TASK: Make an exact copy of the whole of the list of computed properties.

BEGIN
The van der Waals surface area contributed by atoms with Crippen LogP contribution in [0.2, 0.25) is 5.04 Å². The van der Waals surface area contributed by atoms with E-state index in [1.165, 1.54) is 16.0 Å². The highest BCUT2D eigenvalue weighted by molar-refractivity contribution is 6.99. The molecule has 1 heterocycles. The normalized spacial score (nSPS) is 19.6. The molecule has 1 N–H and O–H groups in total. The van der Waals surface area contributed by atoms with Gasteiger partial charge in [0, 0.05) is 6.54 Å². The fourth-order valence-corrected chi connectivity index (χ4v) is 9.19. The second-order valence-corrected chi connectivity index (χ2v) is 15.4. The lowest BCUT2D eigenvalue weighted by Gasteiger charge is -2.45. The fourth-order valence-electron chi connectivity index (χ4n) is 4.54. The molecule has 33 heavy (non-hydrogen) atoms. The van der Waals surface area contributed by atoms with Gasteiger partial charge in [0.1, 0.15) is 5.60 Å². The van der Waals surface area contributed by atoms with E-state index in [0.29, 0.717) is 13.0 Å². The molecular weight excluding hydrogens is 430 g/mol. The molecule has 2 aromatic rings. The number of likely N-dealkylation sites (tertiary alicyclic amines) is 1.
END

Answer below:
The van der Waals surface area contributed by atoms with Crippen LogP contribution in [0.2, 0.25) is 5.04 Å². The van der Waals surface area contributed by atoms with E-state index in [1.165, 1.54) is 16.0 Å². The highest BCUT2D eigenvalue weighted by molar-refractivity contribution is 6.99. The molecule has 1 heterocycles. The normalized spacial score (nSPS) is 19.6. The molecule has 1 N–H and O–H groups in total. The van der Waals surface area contributed by atoms with Gasteiger partial charge in [0, 0.05) is 6.54 Å². The fourth-order valence-corrected chi connectivity index (χ4v) is 9.19. The second-order valence-corrected chi connectivity index (χ2v) is 15.4. The lowest BCUT2D eigenvalue weighted by Gasteiger charge is -2.45. The fourth-order valence-electron chi connectivity index (χ4n) is 4.54. The molecule has 33 heavy (non-hydrogen) atoms. The van der Waals surface area contributed by atoms with Gasteiger partial charge in [0.1, 0.15) is 5.60 Å². The van der Waals surface area contributed by atoms with E-state index in [0.29, 0.717) is 13.0 Å². The molecular weight excluding hydrogens is 430 g/mol. The molecule has 2 aromatic rings. The number of likely N-dealkylation sites (tertiary alicyclic amines) is 1.